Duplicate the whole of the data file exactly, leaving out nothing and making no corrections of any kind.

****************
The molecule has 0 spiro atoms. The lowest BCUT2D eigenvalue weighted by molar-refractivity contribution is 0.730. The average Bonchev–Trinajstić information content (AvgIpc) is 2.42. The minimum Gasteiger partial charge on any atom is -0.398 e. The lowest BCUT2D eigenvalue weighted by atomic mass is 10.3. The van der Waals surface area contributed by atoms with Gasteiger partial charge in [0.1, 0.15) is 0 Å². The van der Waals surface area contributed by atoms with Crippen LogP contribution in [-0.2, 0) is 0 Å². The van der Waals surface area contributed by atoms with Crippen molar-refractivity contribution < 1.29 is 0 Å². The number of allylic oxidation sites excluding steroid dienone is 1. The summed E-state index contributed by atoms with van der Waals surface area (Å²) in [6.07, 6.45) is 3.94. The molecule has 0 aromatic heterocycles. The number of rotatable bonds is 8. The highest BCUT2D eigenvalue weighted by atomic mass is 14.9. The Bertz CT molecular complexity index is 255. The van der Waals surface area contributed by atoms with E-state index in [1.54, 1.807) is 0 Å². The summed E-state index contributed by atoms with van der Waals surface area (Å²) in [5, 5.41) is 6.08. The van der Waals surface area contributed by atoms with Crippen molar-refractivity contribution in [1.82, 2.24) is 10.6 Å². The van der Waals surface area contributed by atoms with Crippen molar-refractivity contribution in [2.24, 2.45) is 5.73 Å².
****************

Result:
The molecule has 0 spiro atoms. The lowest BCUT2D eigenvalue weighted by molar-refractivity contribution is 0.730. The average Bonchev–Trinajstić information content (AvgIpc) is 2.42. The minimum Gasteiger partial charge on any atom is -0.398 e. The lowest BCUT2D eigenvalue weighted by atomic mass is 10.3. The van der Waals surface area contributed by atoms with Gasteiger partial charge in [0.1, 0.15) is 0 Å². The van der Waals surface area contributed by atoms with Crippen LogP contribution in [-0.2, 0) is 0 Å². The van der Waals surface area contributed by atoms with Crippen molar-refractivity contribution < 1.29 is 0 Å². The number of allylic oxidation sites excluding steroid dienone is 1. The summed E-state index contributed by atoms with van der Waals surface area (Å²) in [6.07, 6.45) is 3.94. The molecule has 0 aromatic heterocycles. The number of rotatable bonds is 8. The highest BCUT2D eigenvalue weighted by atomic mass is 14.9. The Bertz CT molecular complexity index is 255. The van der Waals surface area contributed by atoms with E-state index in [1.54, 1.807) is 0 Å². The summed E-state index contributed by atoms with van der Waals surface area (Å²) in [5, 5.41) is 6.08. The van der Waals surface area contributed by atoms with Crippen molar-refractivity contribution in [1.82, 2.24) is 10.6 Å². The van der Waals surface area contributed by atoms with Crippen molar-refractivity contribution in [2.24, 2.45) is 5.73 Å².